A third potential motive behind wondering whether or not it is ok to touch a mummy might have to do with health—yours and the mummy’s. Touching a mummy with an ungloved hand is both bad practice and a bad idea in general. Touching any ancient dead body with your bare hands is Not Good! You can end up with all manner of exotic bacteria and mold on your fingers, and fingers have a way of ending up around your mouth and eyes. Dungeons & Dragons players, does the term “mummy rot” ring any bells? Don’t touch mummies with your bare hands, it is just bad, bad, bad.
But for the mummy it is worse, worse, worse. You can wash your hands and all is well. Washing a mummy is a different matter altogether. To begin with, simple soap and water is probably a bad idea, as it is the absence of moisture which preserves them. It is the transfer of moisture in the form of sweat and oil from your hands which is destructive to the mummy. Other cleaning agents besides water exist, but even these should be used minimally as any cleaning will inevitably cause destruction. The bottom line is, if you touch a mummy with your bare hands you are either directly or indirectly contributing to its destruction, so no, under no circumstances should you do so.
King Tut is another common search topic, and most of the questions were pretty straight forward. How old was Tutankhamun when he died? Around eighteen or nineteen. Did he have children? Two mummified fetuses were discovered in his tomb and have been genetically linked to him as the father, so it would seem that he did father two children, neither of whom survived to term. One query was “Was King Tut murdered by his wife?” The easy answer is no, he was not murdered by his wife, or at least there is no evidence of any such plot that I am aware of. But the not-so-easy answer is that there is a theory that Tut was murdered.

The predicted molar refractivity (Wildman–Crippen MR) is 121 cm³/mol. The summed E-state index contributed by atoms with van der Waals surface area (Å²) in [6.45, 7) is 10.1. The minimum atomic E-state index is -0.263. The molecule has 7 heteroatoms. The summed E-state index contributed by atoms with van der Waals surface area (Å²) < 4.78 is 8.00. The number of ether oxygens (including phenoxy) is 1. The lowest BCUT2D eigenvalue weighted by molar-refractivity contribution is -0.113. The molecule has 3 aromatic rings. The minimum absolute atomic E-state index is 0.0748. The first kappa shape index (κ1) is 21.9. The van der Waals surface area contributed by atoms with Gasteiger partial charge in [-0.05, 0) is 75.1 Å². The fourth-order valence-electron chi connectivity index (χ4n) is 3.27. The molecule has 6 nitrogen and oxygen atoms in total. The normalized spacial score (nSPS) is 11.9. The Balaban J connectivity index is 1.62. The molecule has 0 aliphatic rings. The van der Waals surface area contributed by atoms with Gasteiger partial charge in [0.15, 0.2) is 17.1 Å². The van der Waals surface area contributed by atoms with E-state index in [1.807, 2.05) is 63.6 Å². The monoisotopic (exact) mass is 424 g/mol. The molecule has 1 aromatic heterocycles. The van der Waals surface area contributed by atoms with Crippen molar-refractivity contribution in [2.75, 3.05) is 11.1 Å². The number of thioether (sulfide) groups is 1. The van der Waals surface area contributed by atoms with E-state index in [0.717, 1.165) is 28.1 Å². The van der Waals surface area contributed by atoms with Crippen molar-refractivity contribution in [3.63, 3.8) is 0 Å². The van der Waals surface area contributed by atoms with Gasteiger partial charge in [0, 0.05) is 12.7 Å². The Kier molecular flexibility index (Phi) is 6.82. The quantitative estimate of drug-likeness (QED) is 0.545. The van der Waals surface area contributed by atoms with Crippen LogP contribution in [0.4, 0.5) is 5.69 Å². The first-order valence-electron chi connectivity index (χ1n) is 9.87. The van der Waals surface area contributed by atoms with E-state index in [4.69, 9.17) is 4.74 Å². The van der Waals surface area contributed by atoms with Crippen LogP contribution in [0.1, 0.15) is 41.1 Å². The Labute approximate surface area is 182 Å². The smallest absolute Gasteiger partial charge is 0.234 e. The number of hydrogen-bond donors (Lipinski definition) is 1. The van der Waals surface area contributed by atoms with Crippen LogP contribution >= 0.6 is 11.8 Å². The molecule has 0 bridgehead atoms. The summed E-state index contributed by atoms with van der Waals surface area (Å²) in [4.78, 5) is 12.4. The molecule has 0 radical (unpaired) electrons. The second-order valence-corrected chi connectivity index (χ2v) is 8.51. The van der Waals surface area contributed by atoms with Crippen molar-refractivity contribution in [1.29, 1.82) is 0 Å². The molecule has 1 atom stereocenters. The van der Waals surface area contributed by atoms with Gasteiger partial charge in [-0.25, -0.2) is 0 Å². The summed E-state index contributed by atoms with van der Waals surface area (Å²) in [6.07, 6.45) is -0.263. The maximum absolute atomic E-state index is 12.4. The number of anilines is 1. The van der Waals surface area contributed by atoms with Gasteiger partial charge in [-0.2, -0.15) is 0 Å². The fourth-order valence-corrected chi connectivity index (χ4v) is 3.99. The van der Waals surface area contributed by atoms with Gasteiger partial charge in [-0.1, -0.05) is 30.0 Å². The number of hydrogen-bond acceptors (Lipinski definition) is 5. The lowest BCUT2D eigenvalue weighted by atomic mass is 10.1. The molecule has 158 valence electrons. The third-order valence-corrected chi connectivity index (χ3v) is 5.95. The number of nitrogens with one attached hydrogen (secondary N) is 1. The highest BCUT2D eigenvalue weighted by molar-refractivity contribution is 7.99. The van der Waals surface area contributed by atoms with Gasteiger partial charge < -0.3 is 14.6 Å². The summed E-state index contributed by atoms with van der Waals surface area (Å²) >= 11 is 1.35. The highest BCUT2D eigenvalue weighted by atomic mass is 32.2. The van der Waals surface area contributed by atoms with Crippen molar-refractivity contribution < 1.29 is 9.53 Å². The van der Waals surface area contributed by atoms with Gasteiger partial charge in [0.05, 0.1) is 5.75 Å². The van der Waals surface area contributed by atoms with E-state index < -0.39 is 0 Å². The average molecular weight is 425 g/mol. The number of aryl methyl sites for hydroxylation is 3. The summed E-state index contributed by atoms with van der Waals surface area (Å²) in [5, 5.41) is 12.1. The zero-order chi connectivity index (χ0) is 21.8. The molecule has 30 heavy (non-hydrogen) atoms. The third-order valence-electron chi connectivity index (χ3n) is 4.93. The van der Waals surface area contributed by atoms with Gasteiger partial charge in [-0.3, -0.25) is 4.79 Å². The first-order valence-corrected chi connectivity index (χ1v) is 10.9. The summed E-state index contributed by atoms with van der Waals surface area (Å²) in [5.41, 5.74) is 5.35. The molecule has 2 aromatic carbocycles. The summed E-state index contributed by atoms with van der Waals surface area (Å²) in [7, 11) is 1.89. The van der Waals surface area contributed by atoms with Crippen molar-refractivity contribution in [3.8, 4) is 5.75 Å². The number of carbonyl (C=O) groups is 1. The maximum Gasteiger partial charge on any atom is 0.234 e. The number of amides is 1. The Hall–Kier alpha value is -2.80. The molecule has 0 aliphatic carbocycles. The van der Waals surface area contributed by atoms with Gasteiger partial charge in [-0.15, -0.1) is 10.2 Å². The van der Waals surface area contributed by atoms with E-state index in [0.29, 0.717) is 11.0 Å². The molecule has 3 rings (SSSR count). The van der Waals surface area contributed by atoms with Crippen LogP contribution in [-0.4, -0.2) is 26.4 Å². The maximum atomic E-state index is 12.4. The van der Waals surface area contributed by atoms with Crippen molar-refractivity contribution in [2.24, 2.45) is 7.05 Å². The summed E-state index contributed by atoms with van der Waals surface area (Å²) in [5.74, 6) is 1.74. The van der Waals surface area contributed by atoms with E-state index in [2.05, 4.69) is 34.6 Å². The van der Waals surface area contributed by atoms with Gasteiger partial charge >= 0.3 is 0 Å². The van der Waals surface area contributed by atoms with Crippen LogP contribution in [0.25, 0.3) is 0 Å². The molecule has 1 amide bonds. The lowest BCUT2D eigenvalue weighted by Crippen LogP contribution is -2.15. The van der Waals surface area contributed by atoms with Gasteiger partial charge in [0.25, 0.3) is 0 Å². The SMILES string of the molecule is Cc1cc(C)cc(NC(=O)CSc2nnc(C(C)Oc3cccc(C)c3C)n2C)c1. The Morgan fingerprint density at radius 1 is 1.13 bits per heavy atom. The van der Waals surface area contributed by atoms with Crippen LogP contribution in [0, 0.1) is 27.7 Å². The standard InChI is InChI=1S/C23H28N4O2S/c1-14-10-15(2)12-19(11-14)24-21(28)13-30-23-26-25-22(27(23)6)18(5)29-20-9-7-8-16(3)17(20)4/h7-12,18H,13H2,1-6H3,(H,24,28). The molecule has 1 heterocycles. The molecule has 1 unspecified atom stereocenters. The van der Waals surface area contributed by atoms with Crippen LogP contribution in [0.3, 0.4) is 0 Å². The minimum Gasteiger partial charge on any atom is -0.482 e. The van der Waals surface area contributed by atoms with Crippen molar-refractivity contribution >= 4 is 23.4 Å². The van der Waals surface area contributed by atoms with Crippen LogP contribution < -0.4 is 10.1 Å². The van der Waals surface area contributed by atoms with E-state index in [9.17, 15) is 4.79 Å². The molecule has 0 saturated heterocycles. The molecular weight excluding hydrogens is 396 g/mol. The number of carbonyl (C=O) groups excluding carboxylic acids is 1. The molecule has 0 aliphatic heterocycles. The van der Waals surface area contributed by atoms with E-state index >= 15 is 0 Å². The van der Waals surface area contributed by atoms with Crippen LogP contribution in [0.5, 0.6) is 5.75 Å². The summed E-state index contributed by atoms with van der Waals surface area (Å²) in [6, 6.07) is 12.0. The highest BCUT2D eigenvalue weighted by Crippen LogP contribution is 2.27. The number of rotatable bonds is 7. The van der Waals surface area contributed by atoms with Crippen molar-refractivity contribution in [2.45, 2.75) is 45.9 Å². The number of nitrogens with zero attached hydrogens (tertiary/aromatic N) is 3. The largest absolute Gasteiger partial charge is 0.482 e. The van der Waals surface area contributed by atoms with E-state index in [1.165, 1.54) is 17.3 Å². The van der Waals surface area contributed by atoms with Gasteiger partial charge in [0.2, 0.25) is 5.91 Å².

There are a couple of reasons for the theory that Tut may have been murdered, albeit not by his wife. He came to the throne on the heels of the Amarna Heresy instituted by his father, Akhenaten. This earned him many enemies in court just by nature of his pedigree. There is also the matter of a hole in the base of his skull which some have attributed to a fatal blow. But more recent analysis indicates that the hole may have been the product of the mummification process, or may have been caused by mishandling his mummy in times ancient and modern.
The answer I favor is no, Tutankhamun was not murdered by anyone, especially not his wife. In 2005 full-body CT scans were performed on Tut’s mummy and revealed that he had suffered from a very nasty compound fracture to his left thigh which would have almost certainly led to a major infection. The bone shows no sign of healing, so Tut certainly died while suffering from the wound. You can read more about it in this article from National Geographic News: “King Tut Died from a Broken Leg, Not Murder, Scientists Conclude.” You can also read more about the Tut mystery here on Em Hotep—“King Tut’s Death: Solved, Resolved, or Just Restated?”
One question I originally shrugged off as too odd was “Could King Tut Fly?” I could not imagine the line of query which led to that question until my wife put me into place. Maybe it was asked by a young person who had seen movies about Persian princes and their flying carpets, or, maybe it was a writer or movie producer doing research for a fictional Tutankhamun and who was looking for legends surrounding the famous Eighteenth Dynasty monarch. Either way, the question deserves an answer, if I am to be true to Em Hotep’s purpose.
To my knowledge, there are no legends attributing the gift of flight to Tutankhamun. Nor was there the concept of a flying carpet during Tut’s time and place. The flying carpet is mostly associated with the magical Persia of One Thousand Nights, although a magic carpet was also associated with King Solomon in some legends. Baba Yaga of Russian lore could conjure up a magic flying carpet as well, but in all of these cases the story comes later in history than Tutankhamun’s time. To my knowledge there are no legends of flying carpets contemporary to King Tut, so attributing one to him in a fictional story would be anachronistic. But in the world of fantasy anything goes. Traditionalists may groan, but if you feel compelled to take such liberties, I can imagine Tut and his bride, Ankhesenamun, escaping the intrigues of court on a flying carpet. I say go for it.